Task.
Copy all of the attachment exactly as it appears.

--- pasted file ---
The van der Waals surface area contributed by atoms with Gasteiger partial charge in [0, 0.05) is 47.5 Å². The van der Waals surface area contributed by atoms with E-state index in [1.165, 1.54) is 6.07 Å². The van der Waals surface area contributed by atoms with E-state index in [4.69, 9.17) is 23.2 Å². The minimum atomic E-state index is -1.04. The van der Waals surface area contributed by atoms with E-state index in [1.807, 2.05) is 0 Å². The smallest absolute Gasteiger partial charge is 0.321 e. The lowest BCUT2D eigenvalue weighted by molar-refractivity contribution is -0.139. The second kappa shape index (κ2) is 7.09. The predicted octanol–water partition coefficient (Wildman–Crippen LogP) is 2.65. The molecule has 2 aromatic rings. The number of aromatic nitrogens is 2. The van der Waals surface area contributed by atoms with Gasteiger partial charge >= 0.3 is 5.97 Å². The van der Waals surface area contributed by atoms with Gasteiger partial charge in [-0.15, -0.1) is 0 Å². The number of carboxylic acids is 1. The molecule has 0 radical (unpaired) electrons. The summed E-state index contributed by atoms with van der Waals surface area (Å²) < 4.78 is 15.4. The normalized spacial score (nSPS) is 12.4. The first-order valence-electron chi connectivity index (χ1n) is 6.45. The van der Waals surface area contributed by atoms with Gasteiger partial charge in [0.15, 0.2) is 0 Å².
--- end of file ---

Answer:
The van der Waals surface area contributed by atoms with Gasteiger partial charge in [0, 0.05) is 47.5 Å². The van der Waals surface area contributed by atoms with E-state index in [1.165, 1.54) is 6.07 Å². The van der Waals surface area contributed by atoms with E-state index in [4.69, 9.17) is 23.2 Å². The minimum atomic E-state index is -1.04. The van der Waals surface area contributed by atoms with E-state index in [1.807, 2.05) is 0 Å². The smallest absolute Gasteiger partial charge is 0.321 e. The lowest BCUT2D eigenvalue weighted by molar-refractivity contribution is -0.139. The second kappa shape index (κ2) is 7.09. The predicted octanol–water partition coefficient (Wildman–Crippen LogP) is 2.65. The molecule has 2 aromatic rings. The number of aromatic nitrogens is 2. The van der Waals surface area contributed by atoms with Gasteiger partial charge >= 0.3 is 5.97 Å². The van der Waals surface area contributed by atoms with Gasteiger partial charge in [-0.15, -0.1) is 0 Å². The number of carboxylic acids is 1. The molecule has 0 radical (unpaired) electrons. The summed E-state index contributed by atoms with van der Waals surface area (Å²) < 4.78 is 15.4. The normalized spacial score (nSPS) is 12.4. The first-order valence-electron chi connectivity index (χ1n) is 6.45. The van der Waals surface area contributed by atoms with Gasteiger partial charge in [0.15, 0.2) is 0 Å².